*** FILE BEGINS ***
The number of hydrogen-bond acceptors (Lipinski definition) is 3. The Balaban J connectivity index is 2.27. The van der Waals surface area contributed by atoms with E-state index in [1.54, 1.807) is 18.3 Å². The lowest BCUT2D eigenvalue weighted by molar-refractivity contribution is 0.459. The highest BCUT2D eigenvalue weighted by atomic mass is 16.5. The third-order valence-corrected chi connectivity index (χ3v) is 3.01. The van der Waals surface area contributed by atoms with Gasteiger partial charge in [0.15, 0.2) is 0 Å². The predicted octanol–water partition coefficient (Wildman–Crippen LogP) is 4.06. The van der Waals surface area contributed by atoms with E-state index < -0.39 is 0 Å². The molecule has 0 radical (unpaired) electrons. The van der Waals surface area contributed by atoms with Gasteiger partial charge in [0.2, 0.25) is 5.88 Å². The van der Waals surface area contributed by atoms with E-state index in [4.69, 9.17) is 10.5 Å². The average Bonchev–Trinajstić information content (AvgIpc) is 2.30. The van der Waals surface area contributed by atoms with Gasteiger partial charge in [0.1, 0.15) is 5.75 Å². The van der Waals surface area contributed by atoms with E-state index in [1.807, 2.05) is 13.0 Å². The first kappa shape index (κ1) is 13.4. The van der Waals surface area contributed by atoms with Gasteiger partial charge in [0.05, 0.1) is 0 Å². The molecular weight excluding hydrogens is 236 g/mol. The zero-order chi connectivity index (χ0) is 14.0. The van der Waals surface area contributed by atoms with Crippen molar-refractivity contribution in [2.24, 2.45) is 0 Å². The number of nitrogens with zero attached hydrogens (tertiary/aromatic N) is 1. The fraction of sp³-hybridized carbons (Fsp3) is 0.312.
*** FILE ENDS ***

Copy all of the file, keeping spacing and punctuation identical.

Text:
The number of hydrogen-bond acceptors (Lipinski definition) is 3. The Balaban J connectivity index is 2.27. The van der Waals surface area contributed by atoms with E-state index in [1.54, 1.807) is 18.3 Å². The lowest BCUT2D eigenvalue weighted by molar-refractivity contribution is 0.459. The highest BCUT2D eigenvalue weighted by atomic mass is 16.5. The third-order valence-corrected chi connectivity index (χ3v) is 3.01. The van der Waals surface area contributed by atoms with Gasteiger partial charge in [0.15, 0.2) is 0 Å². The predicted octanol–water partition coefficient (Wildman–Crippen LogP) is 4.06. The van der Waals surface area contributed by atoms with E-state index < -0.39 is 0 Å². The molecule has 0 radical (unpaired) electrons. The van der Waals surface area contributed by atoms with Gasteiger partial charge in [0.2, 0.25) is 5.88 Å². The van der Waals surface area contributed by atoms with E-state index in [4.69, 9.17) is 10.5 Å². The average Bonchev–Trinajstić information content (AvgIpc) is 2.30. The van der Waals surface area contributed by atoms with Gasteiger partial charge in [0.1, 0.15) is 5.75 Å². The van der Waals surface area contributed by atoms with E-state index in [1.807, 2.05) is 13.0 Å². The first kappa shape index (κ1) is 13.4. The van der Waals surface area contributed by atoms with Gasteiger partial charge in [0.05, 0.1) is 0 Å². The molecular weight excluding hydrogens is 236 g/mol. The zero-order chi connectivity index (χ0) is 14.0. The van der Waals surface area contributed by atoms with Crippen molar-refractivity contribution in [2.24, 2.45) is 0 Å². The number of nitrogens with zero attached hydrogens (tertiary/aromatic N) is 1. The fraction of sp³-hybridized carbons (Fsp3) is 0.312.